In early January 2015, the Telegraph ran a five-page feature on the Charlie Hebdo shootings. The feature commemorated the 12 people killed in the Al-Qaeda attack on the satirical newspaper in Paris. On the sixth page of the paper, there was a ten word, easily missed text-box stating that 25 people had been killed in a car bombing in Yemen. With 80% of the country in need of humanitarian aid, why has the crisis in Yemen been ignored for so long?
Before Britain colonised South Yemen in 1839, Yemen was merely a geographical expression. The area was populated by many, mostly nomadic, tribes and factions.
These groups interacted and fought with each other in similar ways to the tribes of native America or the clans of Scotland, but definitely did not see themselves as one people.
When the British invaded in 1839, they imposed Western style borders and leadership. Then, when they withdrew from Yemen in 1967, it left the country in a power struggle that has continued ever since.
The current war that has led to the breaking point that Yemen has reached in recent weeks is only one installment in a long history of conflicts
The conflict in Yemen that we see today cannot be simply explained as state versus rebel; its stemmed from a continuous struggle between warring factions for power over a country that is only united as a result of the British Empire.
The current war that has led to the breaking point that Yemen has reached in recent weeks is only one installment in a long history of conflicts between these different interest groups.
Peace talks are made very difficult when there are so many stakeholders. Many who want power, many who have different visions of what Yemen should be, and many who do not want to sit at the negotiating table, at all.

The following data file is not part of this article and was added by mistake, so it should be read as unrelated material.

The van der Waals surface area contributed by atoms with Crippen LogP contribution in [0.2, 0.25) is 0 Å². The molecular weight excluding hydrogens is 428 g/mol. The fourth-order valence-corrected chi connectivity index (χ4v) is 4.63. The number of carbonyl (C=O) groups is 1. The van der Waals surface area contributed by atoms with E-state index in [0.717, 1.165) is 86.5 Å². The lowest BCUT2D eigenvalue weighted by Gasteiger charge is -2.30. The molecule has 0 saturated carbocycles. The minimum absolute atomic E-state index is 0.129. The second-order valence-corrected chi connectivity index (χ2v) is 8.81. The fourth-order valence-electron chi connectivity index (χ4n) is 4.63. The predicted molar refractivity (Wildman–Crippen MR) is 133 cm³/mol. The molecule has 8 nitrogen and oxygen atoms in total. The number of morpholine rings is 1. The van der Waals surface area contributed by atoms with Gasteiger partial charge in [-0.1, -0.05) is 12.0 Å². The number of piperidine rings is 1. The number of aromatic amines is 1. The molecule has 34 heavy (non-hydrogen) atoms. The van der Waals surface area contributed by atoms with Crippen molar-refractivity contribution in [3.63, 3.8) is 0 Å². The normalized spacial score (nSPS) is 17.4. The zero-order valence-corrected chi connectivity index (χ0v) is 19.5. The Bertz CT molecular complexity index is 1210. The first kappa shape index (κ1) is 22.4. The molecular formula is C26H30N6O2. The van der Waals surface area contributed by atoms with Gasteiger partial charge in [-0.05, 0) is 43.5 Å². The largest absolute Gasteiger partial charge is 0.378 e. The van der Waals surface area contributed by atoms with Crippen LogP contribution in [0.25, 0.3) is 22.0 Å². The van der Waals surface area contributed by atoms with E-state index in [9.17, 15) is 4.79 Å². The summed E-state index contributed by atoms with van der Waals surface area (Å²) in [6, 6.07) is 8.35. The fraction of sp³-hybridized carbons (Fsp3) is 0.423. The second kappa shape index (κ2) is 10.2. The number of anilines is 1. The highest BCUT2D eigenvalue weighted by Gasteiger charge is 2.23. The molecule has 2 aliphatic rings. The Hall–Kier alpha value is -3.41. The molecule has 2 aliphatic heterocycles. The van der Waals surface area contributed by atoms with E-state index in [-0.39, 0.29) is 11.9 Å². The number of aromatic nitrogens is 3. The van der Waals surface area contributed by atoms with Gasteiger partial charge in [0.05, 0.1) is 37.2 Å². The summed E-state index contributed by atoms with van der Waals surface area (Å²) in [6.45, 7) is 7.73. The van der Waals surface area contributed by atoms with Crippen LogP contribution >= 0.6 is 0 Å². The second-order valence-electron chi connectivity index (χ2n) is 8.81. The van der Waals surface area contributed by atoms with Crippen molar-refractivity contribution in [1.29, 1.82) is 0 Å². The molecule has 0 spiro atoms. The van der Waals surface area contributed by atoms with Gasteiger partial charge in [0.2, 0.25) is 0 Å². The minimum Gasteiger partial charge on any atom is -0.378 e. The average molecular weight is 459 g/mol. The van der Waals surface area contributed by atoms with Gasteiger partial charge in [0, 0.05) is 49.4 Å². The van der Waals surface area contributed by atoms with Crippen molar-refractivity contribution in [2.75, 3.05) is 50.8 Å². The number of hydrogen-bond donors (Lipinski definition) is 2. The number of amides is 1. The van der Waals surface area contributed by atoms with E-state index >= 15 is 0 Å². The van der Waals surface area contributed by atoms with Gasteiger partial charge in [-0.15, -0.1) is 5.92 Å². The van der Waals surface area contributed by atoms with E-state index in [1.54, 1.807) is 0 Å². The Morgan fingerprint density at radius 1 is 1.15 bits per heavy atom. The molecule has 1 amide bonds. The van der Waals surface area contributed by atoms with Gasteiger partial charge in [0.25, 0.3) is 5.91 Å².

There is a growing sentiment in Great Britain – one that has become very apparent in the recent Black Lives Matter protests – to bury our imperialist past.
By covering the crisis in Yemen, the British press must face up to the truth of British history
The Yemen crisis is yet another example of the devastation left in the wake of the British Empire and its lack of coverage in the press is part of the refusal to acknowledge our role in the suffering of the world, today.
By covering the crisis in Yemen, the British press must face up to the truth of British history rather than the illusion we have been fed for generations. This is not something they are willing to do.
When it comes to the British and American relations with the Middle East, there are very few occasions when it does not come down to oil. The Western world fears nothing more than running out of oil.
The 1973 oil crisis came because of the West’s support of Israel in the Yom Kippur War. Arab countries cut off their oil trade to Western countries and prices rose by 400%. The impact of this was huge.
In the UK, the crisis struck at the same time as a miner’s strike and a three day week was put in place for workers with strict limits on uses of electricity, including the ban of television past 10pm.
The 1973 crisis puts into perspective how much our entire economy and lifestyle are dependent on the USA’s relationship with Saudi Arabia
The USA’s second largest supplier of oil is Saudi Arabia. The UK’s second largest supplier of oil is the USA. The 1973 crisis puts into perspective how much our entire economy and lifestyle are dependent on the USA’s relationship with Saudi Arabia, which currently walks on a tight rope.
Despite Saudi Arabia and America being completely contrasting nations with completely contrasting values, in the past their relationship has been strengthened by common enemies.